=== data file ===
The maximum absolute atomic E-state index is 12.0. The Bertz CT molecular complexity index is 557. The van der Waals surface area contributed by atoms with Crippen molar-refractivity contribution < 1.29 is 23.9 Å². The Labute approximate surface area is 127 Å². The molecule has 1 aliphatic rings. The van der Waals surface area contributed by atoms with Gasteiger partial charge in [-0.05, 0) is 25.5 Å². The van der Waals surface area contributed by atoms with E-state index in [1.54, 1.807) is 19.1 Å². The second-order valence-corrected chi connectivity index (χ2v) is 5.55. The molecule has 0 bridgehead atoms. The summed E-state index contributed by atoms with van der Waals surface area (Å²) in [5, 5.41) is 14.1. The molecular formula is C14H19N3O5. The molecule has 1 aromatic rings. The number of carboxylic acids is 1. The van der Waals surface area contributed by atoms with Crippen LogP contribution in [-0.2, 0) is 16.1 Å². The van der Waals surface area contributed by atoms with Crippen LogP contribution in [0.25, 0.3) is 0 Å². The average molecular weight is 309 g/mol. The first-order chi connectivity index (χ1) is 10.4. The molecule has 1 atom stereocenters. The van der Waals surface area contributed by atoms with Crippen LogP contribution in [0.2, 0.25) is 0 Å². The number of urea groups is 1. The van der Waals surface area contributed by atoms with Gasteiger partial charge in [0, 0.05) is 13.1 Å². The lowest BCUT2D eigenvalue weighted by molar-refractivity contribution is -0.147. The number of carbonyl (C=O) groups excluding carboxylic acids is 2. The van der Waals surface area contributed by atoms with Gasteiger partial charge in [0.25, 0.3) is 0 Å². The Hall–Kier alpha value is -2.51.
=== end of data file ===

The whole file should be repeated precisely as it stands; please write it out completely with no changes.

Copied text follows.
The maximum absolute atomic E-state index is 12.0. The Bertz CT molecular complexity index is 557. The van der Waals surface area contributed by atoms with Crippen molar-refractivity contribution < 1.29 is 23.9 Å². The Labute approximate surface area is 127 Å². The molecule has 1 aliphatic rings. The van der Waals surface area contributed by atoms with Gasteiger partial charge in [-0.05, 0) is 25.5 Å². The van der Waals surface area contributed by atoms with E-state index in [1.54, 1.807) is 19.1 Å². The second-order valence-corrected chi connectivity index (χ2v) is 5.55. The molecule has 0 bridgehead atoms. The summed E-state index contributed by atoms with van der Waals surface area (Å²) in [5, 5.41) is 14.1. The molecular formula is C14H19N3O5. The molecule has 1 aromatic rings. The number of carboxylic acids is 1. The van der Waals surface area contributed by atoms with Crippen LogP contribution in [-0.2, 0) is 16.1 Å². The van der Waals surface area contributed by atoms with Crippen LogP contribution in [0.25, 0.3) is 0 Å². The average molecular weight is 309 g/mol. The first-order chi connectivity index (χ1) is 10.4. The molecule has 1 atom stereocenters. The van der Waals surface area contributed by atoms with Crippen LogP contribution in [0.2, 0.25) is 0 Å². The number of urea groups is 1. The van der Waals surface area contributed by atoms with Gasteiger partial charge in [0, 0.05) is 13.1 Å². The lowest BCUT2D eigenvalue weighted by molar-refractivity contribution is -0.147. The number of carbonyl (C=O) groups excluding carboxylic acids is 2. The van der Waals surface area contributed by atoms with Gasteiger partial charge in [0.25, 0.3) is 0 Å². The Hall–Kier alpha value is -2.51.